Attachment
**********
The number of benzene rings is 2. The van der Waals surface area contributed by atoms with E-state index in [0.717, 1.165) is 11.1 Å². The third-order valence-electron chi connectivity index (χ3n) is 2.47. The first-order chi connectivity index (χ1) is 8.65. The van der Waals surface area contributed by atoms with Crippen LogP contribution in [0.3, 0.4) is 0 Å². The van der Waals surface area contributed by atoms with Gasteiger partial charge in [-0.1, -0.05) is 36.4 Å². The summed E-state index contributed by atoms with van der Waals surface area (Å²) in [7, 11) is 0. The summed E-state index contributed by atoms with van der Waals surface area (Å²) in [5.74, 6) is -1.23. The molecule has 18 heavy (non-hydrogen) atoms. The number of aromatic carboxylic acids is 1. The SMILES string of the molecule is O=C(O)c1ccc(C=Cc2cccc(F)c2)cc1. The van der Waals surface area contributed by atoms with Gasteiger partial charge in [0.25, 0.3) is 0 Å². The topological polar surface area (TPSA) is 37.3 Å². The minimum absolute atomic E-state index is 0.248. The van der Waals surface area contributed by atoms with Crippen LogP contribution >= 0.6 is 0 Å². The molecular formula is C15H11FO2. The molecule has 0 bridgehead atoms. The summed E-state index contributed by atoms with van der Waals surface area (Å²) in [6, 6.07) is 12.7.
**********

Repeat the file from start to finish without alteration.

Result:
The number of benzene rings is 2. The van der Waals surface area contributed by atoms with E-state index in [0.717, 1.165) is 11.1 Å². The third-order valence-electron chi connectivity index (χ3n) is 2.47. The first-order chi connectivity index (χ1) is 8.65. The van der Waals surface area contributed by atoms with Crippen LogP contribution in [0.3, 0.4) is 0 Å². The van der Waals surface area contributed by atoms with Gasteiger partial charge in [-0.1, -0.05) is 36.4 Å². The summed E-state index contributed by atoms with van der Waals surface area (Å²) in [7, 11) is 0. The summed E-state index contributed by atoms with van der Waals surface area (Å²) in [5.74, 6) is -1.23. The molecule has 18 heavy (non-hydrogen) atoms. The number of aromatic carboxylic acids is 1. The SMILES string of the molecule is O=C(O)c1ccc(C=Cc2cccc(F)c2)cc1. The van der Waals surface area contributed by atoms with Gasteiger partial charge in [0.25, 0.3) is 0 Å². The topological polar surface area (TPSA) is 37.3 Å². The minimum absolute atomic E-state index is 0.248. The van der Waals surface area contributed by atoms with Crippen LogP contribution >= 0.6 is 0 Å². The molecular formula is C15H11FO2. The molecule has 0 bridgehead atoms. The summed E-state index contributed by atoms with van der Waals surface area (Å²) in [6, 6.07) is 12.7.